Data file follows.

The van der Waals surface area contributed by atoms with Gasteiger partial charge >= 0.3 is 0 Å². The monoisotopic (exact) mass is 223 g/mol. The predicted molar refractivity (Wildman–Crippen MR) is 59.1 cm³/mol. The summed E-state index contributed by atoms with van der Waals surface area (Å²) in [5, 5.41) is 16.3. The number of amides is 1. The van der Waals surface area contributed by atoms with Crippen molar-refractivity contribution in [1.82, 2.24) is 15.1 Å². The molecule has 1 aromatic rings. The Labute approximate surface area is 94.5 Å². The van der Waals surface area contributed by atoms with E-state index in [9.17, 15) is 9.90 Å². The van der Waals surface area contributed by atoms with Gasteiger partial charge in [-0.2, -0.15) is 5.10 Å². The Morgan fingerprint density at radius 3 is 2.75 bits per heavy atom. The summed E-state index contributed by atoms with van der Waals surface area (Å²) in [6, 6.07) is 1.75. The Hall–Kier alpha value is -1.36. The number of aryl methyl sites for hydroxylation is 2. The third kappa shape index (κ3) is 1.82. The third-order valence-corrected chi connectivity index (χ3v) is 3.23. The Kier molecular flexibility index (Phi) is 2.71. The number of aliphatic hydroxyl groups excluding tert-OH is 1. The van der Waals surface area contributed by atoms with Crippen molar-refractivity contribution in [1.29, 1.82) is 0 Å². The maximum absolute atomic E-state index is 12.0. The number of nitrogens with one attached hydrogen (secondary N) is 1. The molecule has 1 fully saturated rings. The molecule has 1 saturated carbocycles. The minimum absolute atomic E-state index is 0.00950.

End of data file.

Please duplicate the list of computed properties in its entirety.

The van der Waals surface area contributed by atoms with Gasteiger partial charge >= 0.3 is 0 Å². The monoisotopic (exact) mass is 223 g/mol. The predicted molar refractivity (Wildman–Crippen MR) is 59.1 cm³/mol. The summed E-state index contributed by atoms with van der Waals surface area (Å²) in [5, 5.41) is 16.3. The number of amides is 1. The van der Waals surface area contributed by atoms with Crippen molar-refractivity contribution in [1.82, 2.24) is 15.1 Å². The molecule has 1 aromatic rings. The Labute approximate surface area is 94.5 Å². The van der Waals surface area contributed by atoms with E-state index in [9.17, 15) is 9.90 Å². The van der Waals surface area contributed by atoms with Gasteiger partial charge in [-0.2, -0.15) is 5.10 Å². The Morgan fingerprint density at radius 3 is 2.75 bits per heavy atom. The summed E-state index contributed by atoms with van der Waals surface area (Å²) in [6, 6.07) is 1.75. The Hall–Kier alpha value is -1.36. The number of aryl methyl sites for hydroxylation is 2. The third kappa shape index (κ3) is 1.82. The third-order valence-corrected chi connectivity index (χ3v) is 3.23. The Kier molecular flexibility index (Phi) is 2.71. The number of aliphatic hydroxyl groups excluding tert-OH is 1. The van der Waals surface area contributed by atoms with Crippen molar-refractivity contribution in [1.29, 1.82) is 0 Å². The maximum absolute atomic E-state index is 12.0. The number of nitrogens with one attached hydrogen (secondary N) is 1. The molecule has 1 fully saturated rings. The molecule has 1 saturated carbocycles. The minimum absolute atomic E-state index is 0.00950.